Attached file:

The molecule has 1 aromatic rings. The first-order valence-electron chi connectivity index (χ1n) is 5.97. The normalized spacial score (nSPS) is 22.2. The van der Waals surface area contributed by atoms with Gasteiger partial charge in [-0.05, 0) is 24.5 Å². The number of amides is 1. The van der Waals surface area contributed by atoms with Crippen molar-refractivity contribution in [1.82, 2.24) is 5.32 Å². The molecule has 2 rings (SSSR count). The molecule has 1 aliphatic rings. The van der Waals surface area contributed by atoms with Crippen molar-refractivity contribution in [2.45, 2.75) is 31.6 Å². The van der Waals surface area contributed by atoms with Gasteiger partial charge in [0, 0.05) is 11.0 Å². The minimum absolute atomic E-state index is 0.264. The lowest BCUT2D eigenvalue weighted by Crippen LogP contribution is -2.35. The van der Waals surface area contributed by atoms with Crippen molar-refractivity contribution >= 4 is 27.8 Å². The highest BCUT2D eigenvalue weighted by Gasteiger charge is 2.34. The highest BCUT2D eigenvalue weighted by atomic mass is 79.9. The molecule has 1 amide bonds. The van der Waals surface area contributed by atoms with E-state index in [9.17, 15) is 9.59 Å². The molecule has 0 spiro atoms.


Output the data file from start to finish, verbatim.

The molecule has 1 aromatic rings. The first-order valence-electron chi connectivity index (χ1n) is 5.97. The normalized spacial score (nSPS) is 22.2. The van der Waals surface area contributed by atoms with Gasteiger partial charge in [-0.05, 0) is 24.5 Å². The number of amides is 1. The van der Waals surface area contributed by atoms with Crippen molar-refractivity contribution in [1.82, 2.24) is 5.32 Å². The molecule has 2 rings (SSSR count). The molecule has 1 aliphatic rings. The van der Waals surface area contributed by atoms with Crippen molar-refractivity contribution in [2.45, 2.75) is 31.6 Å². The van der Waals surface area contributed by atoms with Gasteiger partial charge in [0, 0.05) is 11.0 Å². The minimum absolute atomic E-state index is 0.264. The lowest BCUT2D eigenvalue weighted by Crippen LogP contribution is -2.35. The van der Waals surface area contributed by atoms with Crippen molar-refractivity contribution >= 4 is 27.8 Å². The highest BCUT2D eigenvalue weighted by Gasteiger charge is 2.34. The highest BCUT2D eigenvalue weighted by atomic mass is 79.9. The molecule has 1 amide bonds. The van der Waals surface area contributed by atoms with E-state index in [9.17, 15) is 9.59 Å². The molecule has 0 spiro atoms.